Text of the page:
editor-in-chief, sports editor
Gannon University announced in January that it would be adding women’s wrestling as the 22nd varsity sport offered by the university.
Fast forward to Friday. Lisa Goddard McGuirk, Gannon’s director of athletics, announced Christen Dierken as the new team’s first head coach.
Dierken coached collegiately as a graduate assistant from 2011-13 at her alma mater, the University of the Cumberlands in Williamsburg, Ky. She currently serves as a specialist in the Army National Guard and teaches physical education in Florence, Ky.
After wrestling at Sunny Hills High School in Fullerton, Calif., where she was the only female to wrestle all four years, Dierken obtained a scholarship to wrestle at the University of the Cumberlands, where she was a four-time All-American who nationally placed second twice.
Dierken qualified for the World Team Trials in 2008-12 and competed in the 2012 Olympic Trials. She has also represented the United States domestically and internationally in tournaments and training camps from 2009-12.
Dierken said being a head coach of a women’s college program is her dream job, and Gannon seemed like the perfect fit for her.
“A couple things sold me on this university — specifically the location is pretty awesome right on the lake,” she said. “The people really are one of the selling points because everybody I’ve talked to says how great the environment is. It’s a great place to raise a family and [my wrestling] philosophies align really well with the men’s coach.”
Dierken said she and men’s coach Don Henry have similar styles when it comes to coaching their athletes on the mat, and she stressed how important it is that she and Henry get along because they will be working together closely.
“I’ve never seen him coach, but just having conversations with him about coaching styles, I’m a very old-school, old soul, hard-nosed, aggressive, attack-style wrestler/coach, and he agrees with that,” Dierken said.
“I believe in wrestling smart as well; I’m an old-school wrestling coach in a young woman’s body.”
Dierken, who is married and has a young daughter, stressed that it’s important that she and Henry have similar philosophies because the two teams will share facilities and work together. She also said it makes things go smoothly if they are going in the same direction.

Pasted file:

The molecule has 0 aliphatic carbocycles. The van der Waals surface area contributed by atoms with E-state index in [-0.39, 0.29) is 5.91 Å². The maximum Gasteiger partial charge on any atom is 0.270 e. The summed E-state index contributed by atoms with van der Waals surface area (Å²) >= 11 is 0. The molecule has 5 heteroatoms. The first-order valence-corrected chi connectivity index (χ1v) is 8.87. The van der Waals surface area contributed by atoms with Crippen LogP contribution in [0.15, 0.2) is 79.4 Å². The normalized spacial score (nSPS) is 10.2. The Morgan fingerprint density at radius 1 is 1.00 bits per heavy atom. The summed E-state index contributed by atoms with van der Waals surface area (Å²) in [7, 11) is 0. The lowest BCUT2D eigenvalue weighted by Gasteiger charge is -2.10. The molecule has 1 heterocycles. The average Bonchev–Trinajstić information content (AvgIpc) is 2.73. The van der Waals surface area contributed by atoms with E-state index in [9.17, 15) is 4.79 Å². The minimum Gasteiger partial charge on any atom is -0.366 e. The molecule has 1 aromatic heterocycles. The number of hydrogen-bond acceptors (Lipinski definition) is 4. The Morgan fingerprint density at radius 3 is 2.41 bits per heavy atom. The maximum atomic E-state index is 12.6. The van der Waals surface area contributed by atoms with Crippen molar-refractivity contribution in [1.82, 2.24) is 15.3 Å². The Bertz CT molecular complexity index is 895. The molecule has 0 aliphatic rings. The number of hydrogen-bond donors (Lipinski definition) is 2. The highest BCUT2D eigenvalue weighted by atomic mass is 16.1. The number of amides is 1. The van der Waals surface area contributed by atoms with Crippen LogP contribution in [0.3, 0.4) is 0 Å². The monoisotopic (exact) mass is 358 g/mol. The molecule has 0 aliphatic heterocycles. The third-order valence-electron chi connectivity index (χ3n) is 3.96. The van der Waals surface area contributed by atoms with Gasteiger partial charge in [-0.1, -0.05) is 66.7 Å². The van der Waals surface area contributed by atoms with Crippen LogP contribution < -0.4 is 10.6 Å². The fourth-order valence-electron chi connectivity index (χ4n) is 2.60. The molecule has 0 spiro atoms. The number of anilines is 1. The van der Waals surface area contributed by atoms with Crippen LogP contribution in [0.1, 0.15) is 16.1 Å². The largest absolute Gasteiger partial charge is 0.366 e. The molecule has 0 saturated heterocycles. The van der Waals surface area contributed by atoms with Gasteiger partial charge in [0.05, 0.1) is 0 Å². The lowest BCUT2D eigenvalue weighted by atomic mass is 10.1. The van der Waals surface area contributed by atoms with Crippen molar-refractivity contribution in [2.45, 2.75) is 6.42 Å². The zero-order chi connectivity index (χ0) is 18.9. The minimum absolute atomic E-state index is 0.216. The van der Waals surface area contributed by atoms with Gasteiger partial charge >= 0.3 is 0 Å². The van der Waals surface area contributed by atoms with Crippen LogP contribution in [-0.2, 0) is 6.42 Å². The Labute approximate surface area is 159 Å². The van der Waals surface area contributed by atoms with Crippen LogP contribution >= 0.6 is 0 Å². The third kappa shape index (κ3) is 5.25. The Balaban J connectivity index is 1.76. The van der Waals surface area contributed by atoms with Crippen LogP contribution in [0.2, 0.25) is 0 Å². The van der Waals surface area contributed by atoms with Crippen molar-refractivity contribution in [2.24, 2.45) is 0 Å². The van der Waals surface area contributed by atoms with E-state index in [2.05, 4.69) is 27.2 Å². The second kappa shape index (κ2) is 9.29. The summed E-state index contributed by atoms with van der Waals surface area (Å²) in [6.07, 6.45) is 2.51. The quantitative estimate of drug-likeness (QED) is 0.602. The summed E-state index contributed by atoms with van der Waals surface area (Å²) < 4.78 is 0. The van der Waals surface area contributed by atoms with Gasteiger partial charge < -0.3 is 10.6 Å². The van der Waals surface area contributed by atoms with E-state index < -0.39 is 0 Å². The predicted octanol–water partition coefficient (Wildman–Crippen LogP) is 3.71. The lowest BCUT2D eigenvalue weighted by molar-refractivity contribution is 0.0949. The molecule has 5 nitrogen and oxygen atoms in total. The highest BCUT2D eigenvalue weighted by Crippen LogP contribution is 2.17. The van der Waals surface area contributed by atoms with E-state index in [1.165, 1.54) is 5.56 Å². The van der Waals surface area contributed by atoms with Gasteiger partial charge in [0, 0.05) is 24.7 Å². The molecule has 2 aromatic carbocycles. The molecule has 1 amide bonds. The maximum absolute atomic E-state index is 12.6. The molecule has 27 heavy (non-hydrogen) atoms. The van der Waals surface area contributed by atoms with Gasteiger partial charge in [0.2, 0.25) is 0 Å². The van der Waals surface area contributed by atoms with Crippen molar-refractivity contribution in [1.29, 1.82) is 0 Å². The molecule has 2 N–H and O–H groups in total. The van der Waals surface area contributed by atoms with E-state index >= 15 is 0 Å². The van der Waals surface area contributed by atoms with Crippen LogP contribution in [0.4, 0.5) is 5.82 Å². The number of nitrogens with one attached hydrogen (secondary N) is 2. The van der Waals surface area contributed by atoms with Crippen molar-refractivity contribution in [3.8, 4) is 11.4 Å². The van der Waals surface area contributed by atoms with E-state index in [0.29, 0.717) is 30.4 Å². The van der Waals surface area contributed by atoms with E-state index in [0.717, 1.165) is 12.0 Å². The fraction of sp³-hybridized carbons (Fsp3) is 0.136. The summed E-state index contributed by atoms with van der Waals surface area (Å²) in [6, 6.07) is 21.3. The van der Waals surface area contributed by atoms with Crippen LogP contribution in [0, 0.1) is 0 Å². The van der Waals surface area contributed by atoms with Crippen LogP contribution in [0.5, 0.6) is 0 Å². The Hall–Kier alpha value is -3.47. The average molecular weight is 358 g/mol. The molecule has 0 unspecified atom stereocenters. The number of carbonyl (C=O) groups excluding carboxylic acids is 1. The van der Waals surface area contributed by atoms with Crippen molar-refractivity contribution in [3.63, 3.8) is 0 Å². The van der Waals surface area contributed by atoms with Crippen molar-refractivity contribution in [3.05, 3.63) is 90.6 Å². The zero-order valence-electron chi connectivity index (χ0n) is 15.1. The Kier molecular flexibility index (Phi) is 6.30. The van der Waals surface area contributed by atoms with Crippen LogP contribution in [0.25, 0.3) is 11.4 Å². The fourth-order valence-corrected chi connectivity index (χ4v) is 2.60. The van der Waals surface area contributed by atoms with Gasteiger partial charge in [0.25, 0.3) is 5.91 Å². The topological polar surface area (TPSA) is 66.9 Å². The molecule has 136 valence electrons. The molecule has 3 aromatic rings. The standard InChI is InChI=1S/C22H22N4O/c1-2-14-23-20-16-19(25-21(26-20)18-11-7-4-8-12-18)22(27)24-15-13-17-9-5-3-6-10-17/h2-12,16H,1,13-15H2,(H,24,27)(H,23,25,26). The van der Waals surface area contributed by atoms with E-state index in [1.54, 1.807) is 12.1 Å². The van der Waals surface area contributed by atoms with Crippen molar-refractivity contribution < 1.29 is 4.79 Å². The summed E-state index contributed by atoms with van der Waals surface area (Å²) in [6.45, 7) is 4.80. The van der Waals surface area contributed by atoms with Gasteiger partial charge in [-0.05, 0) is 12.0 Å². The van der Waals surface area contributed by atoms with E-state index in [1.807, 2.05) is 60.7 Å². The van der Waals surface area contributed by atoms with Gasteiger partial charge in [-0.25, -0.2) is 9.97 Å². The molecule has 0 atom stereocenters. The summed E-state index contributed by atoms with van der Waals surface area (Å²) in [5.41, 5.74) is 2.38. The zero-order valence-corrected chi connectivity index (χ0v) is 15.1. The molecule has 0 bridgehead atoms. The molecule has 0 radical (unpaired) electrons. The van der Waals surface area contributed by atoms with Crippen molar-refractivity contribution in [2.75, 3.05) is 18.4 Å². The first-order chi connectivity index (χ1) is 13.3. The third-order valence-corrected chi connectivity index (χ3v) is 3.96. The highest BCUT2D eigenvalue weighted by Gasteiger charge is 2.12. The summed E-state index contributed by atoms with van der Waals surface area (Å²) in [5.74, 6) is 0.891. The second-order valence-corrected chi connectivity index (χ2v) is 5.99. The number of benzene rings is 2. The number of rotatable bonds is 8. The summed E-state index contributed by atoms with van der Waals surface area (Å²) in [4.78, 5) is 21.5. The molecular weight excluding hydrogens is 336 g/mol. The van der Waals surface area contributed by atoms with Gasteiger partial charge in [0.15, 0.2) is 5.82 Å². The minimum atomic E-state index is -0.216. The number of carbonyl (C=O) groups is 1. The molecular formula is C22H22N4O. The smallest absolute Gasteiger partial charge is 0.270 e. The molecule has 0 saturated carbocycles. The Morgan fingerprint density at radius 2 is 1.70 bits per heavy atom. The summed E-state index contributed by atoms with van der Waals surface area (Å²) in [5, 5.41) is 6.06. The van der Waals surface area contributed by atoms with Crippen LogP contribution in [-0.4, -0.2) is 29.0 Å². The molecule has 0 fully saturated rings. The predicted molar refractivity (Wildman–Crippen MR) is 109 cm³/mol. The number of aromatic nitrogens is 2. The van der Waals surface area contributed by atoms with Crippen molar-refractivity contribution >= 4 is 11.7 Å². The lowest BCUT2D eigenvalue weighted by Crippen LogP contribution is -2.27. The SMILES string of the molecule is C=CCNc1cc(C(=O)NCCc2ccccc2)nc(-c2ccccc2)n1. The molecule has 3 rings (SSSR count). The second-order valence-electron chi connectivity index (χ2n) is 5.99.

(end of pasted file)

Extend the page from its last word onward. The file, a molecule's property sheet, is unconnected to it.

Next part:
Dierken is looking forward to helping her athletes and fighting the stereotype that women can’t or shouldn’t wrestle.
“I want to help develop them into young adults that are successful, not just in the wrestling world, but academically because they have a future after wrestling,” she said.
“I had my dreams and my goals as a young person, too, that so many people helped me get to where I wanted to go and it’s time for me to give back in that sense.”
The women’s program will begin in the fall and Henry is excited to work with Dierken and her team to help make both programs more successful.
“There is no formula that is set in stone, so if I can learn and get my men’s team better or if I can teach her to make her women’s team better, it’s just going to be better for wrestling altogether,” Henry said.
The first athlete to sign with women’s wrestling is Caleeann Blarr, a senior at Girard High School, where she has wrestled since her freshman year. She compiled a 3-3 record on the varsity team at Girard.
Blarr said she first heard of the Gannon’s women’s wrestling program on Twitter while in class and it immediately piqued her interest.
“I wanted to wrestle in college but the problem was that the closest college was three hours away — it was a two-year school and didn’t offer my major,” Blarr said. “Then I heard about this and it was a dream come true.”
Blarr said she is going to major in sport and exercise science and wants to become a physical therapist.
“I was pretty much set on this school since junior year because of the physical therapy program; it’s a very great program here.” she said. “It’s [Gannon] local, which I also enjoy and I came here and I loved the campus, so it’s altogether a great match.”
Blarr is excited to meet a lot of new wrestlers, specifically females, since she is used to wrestling males, and she hopes to become an All-American.
Gannon’s women’s wrestling program also received a $5,000 donation from Ann Peery Ritter, the president of the board of the Pennsylvania Chapter of the National Wrestling Hall of Fame. Ritter said she was thrilled to see Gannon start a women’s wrestling program.
“I grew up in a wrestling family and was never permitted to wrestle because I was a female, so this excites me that young women today can wrestle,” she said. “I think if Gannon does a nice job with it [women’s wrestling], which I think they will, I think it will make the program grow throughout the colleges in Pennsylvania. Maybe even beyond the state, which would be great.”